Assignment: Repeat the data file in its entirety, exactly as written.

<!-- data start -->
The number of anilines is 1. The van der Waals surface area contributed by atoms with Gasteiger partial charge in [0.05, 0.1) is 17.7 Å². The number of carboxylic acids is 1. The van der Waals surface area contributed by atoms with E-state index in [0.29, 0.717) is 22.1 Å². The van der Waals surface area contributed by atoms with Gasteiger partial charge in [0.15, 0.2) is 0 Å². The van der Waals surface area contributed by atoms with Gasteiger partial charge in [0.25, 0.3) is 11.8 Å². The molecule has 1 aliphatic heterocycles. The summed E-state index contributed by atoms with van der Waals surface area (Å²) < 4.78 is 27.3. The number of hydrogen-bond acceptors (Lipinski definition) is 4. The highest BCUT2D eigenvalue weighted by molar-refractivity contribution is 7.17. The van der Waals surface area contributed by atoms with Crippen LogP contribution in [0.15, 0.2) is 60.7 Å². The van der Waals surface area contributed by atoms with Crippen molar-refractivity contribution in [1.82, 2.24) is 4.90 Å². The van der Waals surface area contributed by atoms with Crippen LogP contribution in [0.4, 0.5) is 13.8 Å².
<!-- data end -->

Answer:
The number of anilines is 1. The van der Waals surface area contributed by atoms with Gasteiger partial charge in [0.05, 0.1) is 17.7 Å². The number of carboxylic acids is 1. The van der Waals surface area contributed by atoms with E-state index in [0.29, 0.717) is 22.1 Å². The van der Waals surface area contributed by atoms with Gasteiger partial charge in [0.15, 0.2) is 0 Å². The van der Waals surface area contributed by atoms with Gasteiger partial charge in [0.25, 0.3) is 11.8 Å². The molecule has 1 aliphatic heterocycles. The summed E-state index contributed by atoms with van der Waals surface area (Å²) < 4.78 is 27.3. The number of hydrogen-bond acceptors (Lipinski definition) is 4. The highest BCUT2D eigenvalue weighted by molar-refractivity contribution is 7.17. The van der Waals surface area contributed by atoms with Crippen LogP contribution in [0.15, 0.2) is 60.7 Å². The van der Waals surface area contributed by atoms with Crippen molar-refractivity contribution in [1.82, 2.24) is 4.90 Å². The van der Waals surface area contributed by atoms with Crippen LogP contribution in [0.4, 0.5) is 13.8 Å².